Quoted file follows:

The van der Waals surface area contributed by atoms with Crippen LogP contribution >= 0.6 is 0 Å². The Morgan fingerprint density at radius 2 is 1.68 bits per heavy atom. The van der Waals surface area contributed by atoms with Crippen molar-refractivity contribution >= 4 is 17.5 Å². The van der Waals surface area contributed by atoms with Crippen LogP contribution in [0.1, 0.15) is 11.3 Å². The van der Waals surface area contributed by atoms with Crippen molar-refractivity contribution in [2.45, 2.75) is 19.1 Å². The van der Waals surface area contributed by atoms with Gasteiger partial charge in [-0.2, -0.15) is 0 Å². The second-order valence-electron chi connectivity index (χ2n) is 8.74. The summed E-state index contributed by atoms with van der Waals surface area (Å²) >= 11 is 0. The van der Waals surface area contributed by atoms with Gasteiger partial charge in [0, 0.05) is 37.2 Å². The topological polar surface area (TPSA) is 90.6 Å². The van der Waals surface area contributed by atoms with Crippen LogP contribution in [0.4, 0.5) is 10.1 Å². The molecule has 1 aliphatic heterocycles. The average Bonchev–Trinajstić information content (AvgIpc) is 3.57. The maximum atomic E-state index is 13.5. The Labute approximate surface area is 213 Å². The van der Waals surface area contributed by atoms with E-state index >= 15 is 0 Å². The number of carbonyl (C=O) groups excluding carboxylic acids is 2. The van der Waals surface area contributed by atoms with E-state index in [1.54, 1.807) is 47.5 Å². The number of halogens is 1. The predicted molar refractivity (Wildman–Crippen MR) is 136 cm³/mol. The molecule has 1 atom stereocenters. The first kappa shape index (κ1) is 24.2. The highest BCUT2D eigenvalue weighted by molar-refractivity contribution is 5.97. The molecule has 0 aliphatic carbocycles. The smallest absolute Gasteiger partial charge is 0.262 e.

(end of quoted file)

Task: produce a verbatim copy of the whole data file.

The van der Waals surface area contributed by atoms with Crippen LogP contribution >= 0.6 is 0 Å². The Morgan fingerprint density at radius 2 is 1.68 bits per heavy atom. The van der Waals surface area contributed by atoms with Crippen molar-refractivity contribution >= 4 is 17.5 Å². The van der Waals surface area contributed by atoms with Crippen LogP contribution in [0.1, 0.15) is 11.3 Å². The van der Waals surface area contributed by atoms with Crippen molar-refractivity contribution in [2.45, 2.75) is 19.1 Å². The van der Waals surface area contributed by atoms with Gasteiger partial charge in [-0.2, -0.15) is 0 Å². The second-order valence-electron chi connectivity index (χ2n) is 8.74. The summed E-state index contributed by atoms with van der Waals surface area (Å²) >= 11 is 0. The van der Waals surface area contributed by atoms with Gasteiger partial charge in [0, 0.05) is 37.2 Å². The topological polar surface area (TPSA) is 90.6 Å². The van der Waals surface area contributed by atoms with Crippen LogP contribution in [0.4, 0.5) is 10.1 Å². The molecule has 1 aliphatic heterocycles. The average Bonchev–Trinajstić information content (AvgIpc) is 3.57. The maximum atomic E-state index is 13.5. The Labute approximate surface area is 213 Å². The van der Waals surface area contributed by atoms with E-state index >= 15 is 0 Å². The number of carbonyl (C=O) groups excluding carboxylic acids is 2. The van der Waals surface area contributed by atoms with E-state index in [1.54, 1.807) is 47.5 Å². The number of halogens is 1. The predicted molar refractivity (Wildman–Crippen MR) is 136 cm³/mol. The molecule has 1 atom stereocenters. The first kappa shape index (κ1) is 24.2. The highest BCUT2D eigenvalue weighted by molar-refractivity contribution is 5.97. The molecule has 0 aliphatic carbocycles. The smallest absolute Gasteiger partial charge is 0.262 e.